Pan Jianlan’s Good Morning Beijing, as crude as it is, typifies this impulse. Its set in the crevices of today’s Beijing. A guy hires a private eye to track down a blackmailer. A couple of hookers entertain some frazzled looking johns. Those are the entire ingredients for some modern Chinese noir, charting a course through a dark and occasionally very droll night. Much more sophisticated was the NETPAC prize-winner Spying Cam (Whang Cheol-mean, South Korea), a deeply mysterious film about two guys locked in a hotel room with only a copy of Dostoyevsky’s ‘Crime and Punishment’ and a peephole into the next chamber to relieve the tedium. Is one a prisoner? Is there something queer going on? The maids think so. Then the mystery unravels in a car journey to the countryside and an ending which riffs off the final assassination scene in Bertolucci’s The Conformist.

"the powerhouse of Asian film-making"

In fact the South Koreans, now the powerhouse of Asian film-making, also provided a second highlight in this section. Shin Sung-il is Lost is a debut feature made by 35 year old Shin Jane, a woman with a big career in front of her for as long as cinema audiences want playful parables and droll comedies about the poor and downtrodden. It’s the first part of a trilogy and its already something really special to anticipate.

Finally it should be mentioned that a number of the Australian entries had excellent receptions. Sarah Watt’s Look Both Ways topped the audience poll and grabbed the highly regarded FIPRESCI prize awarded by the international critics’ jury headed by Klaus Eder. The reception for Kriv Stenders Blacktown suggested that the surprise success it enjoyed in Sydney looks set to be repeated on many fronts. Then there was Aaron Catling’s low-budget Mosaic, screened to a full house, ironically a short time after the censorship brouhaha over the alleged depictions of paedophilia in Mysterious Skin. Mosaic gives us a quite graphic portrayal of a young girl’s life of abuse and misadventure at the hands of a series of what we’re clearly supposed to see as typical Aussie males. Near the start there is a scene, a long single shot sequence in which a forty something man intrudes himself into the bedroom of a friend's fifteen year old daughter and in one long agonising shot lasting ten minutes or more holds her down, clamps his hand over her mouth to prevent her screaming and rapes her. It’s very difficult to watch.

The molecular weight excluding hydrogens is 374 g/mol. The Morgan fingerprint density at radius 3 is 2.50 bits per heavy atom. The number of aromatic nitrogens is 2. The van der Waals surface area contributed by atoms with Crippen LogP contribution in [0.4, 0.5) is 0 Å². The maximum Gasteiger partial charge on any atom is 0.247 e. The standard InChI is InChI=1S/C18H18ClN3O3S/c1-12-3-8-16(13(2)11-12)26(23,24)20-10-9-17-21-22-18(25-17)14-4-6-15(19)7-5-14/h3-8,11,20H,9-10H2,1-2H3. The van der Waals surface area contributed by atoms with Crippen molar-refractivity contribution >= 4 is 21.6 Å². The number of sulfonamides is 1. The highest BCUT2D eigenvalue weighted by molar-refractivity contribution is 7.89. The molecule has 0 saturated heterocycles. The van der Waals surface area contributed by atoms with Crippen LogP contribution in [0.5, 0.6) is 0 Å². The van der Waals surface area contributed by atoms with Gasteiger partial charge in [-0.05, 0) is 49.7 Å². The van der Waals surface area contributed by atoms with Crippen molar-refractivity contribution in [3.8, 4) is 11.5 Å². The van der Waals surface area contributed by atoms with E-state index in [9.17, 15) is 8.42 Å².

For fourteen years now BIFF has devoted its resources to assembling some very fine selections of new, and old, films. Much of its best programming doesn’t drag in crowds which is a pity really. It’s making one significant inroad by introducing its Cinesparks sessions, filling theatres with eager high school kids who seemed to love the challenge of working their way through exotica. Many were reading subtitles for the first time. There were smiles all round when a packed house sat absorbed through a triple bill of Alireza Ghanie’s Lesson from Bam, Wayne’s Blair’s The Djarn Djarns and Dean Circop’s Bloody Footy. All the film-makers were present and really got off on the kids’ appreciation. But BIFF still needs to address its age old problem of a conservative adult audience not yet prepared to take the plunge into some of the most exciting movies being made today. When that happens it will really have arrived and the streets, bars and cafes around the terrific Southbank venue will be throbbing. 

Published August 18, 2005